The queen is the center of a fire ant colony. The queen begins her life as a winged ant. She is one of hundreds of male and female winged ants. During the summer, the winged ants fly out of their colony. They mate with the winged ants from other colonies. The fertilized female digs a burrow to make a nest.
The female produces a few eggs. When the eggs hatch, she feeds the larvae with nutrients she has carried with her during the mating flight. She tends these larvae until they develop into adult workers. The new workers go out to find food and the new queen begins to produce eggs.
Fire ant workers live as long as 70 weeks, however that time can be much shorter. In order for the colony to grow, the queen must produce enough eggs to replace the workers that die plus additional workers to expand the colony. In a large colony, the queen can produce more than 1000 eggs per day – more than her body weight.
The fire ant queen controls the sex of the ants that will hatch from her eggs. If she does not fertilize an egg, it will develop into a male ant. If she does fertilize the egg, it will develop into a female ant. After the eggs hatch, chemicals that the queen produces determine whether the female larvae will develop into sterile workers or winged future queens.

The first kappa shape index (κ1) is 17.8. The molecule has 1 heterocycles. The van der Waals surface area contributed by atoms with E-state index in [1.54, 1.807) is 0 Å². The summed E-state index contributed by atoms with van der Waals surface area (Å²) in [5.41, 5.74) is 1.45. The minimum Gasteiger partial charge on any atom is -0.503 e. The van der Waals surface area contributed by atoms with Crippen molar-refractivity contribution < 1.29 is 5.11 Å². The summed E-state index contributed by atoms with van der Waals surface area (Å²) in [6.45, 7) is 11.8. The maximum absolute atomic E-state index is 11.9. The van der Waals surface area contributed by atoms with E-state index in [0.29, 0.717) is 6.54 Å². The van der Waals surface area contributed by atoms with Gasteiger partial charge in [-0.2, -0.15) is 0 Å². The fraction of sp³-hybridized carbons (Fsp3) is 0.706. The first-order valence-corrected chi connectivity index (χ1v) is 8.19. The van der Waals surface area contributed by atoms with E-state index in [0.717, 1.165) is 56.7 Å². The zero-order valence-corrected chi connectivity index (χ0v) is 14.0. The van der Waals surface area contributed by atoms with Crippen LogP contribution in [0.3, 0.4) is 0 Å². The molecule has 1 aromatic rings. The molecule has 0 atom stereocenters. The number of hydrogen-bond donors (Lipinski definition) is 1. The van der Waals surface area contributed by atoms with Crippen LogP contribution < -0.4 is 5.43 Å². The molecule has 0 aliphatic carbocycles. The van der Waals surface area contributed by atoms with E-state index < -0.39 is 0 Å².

Scientists have studied the fire ant queens to find out why some colonies have only one queen and other colonies have multiple queens. They have found that the single-queen colonies can have more workers but the colonies compete aggressively. The multiple-queen colonies seem to have fewer workers, but the colonies cooperate without fighting.
The fire ant queen lives about seven years. By that time, she is unable to fertilize any more eggs. Scientists suspect that the queen “wears out” from so much egg production.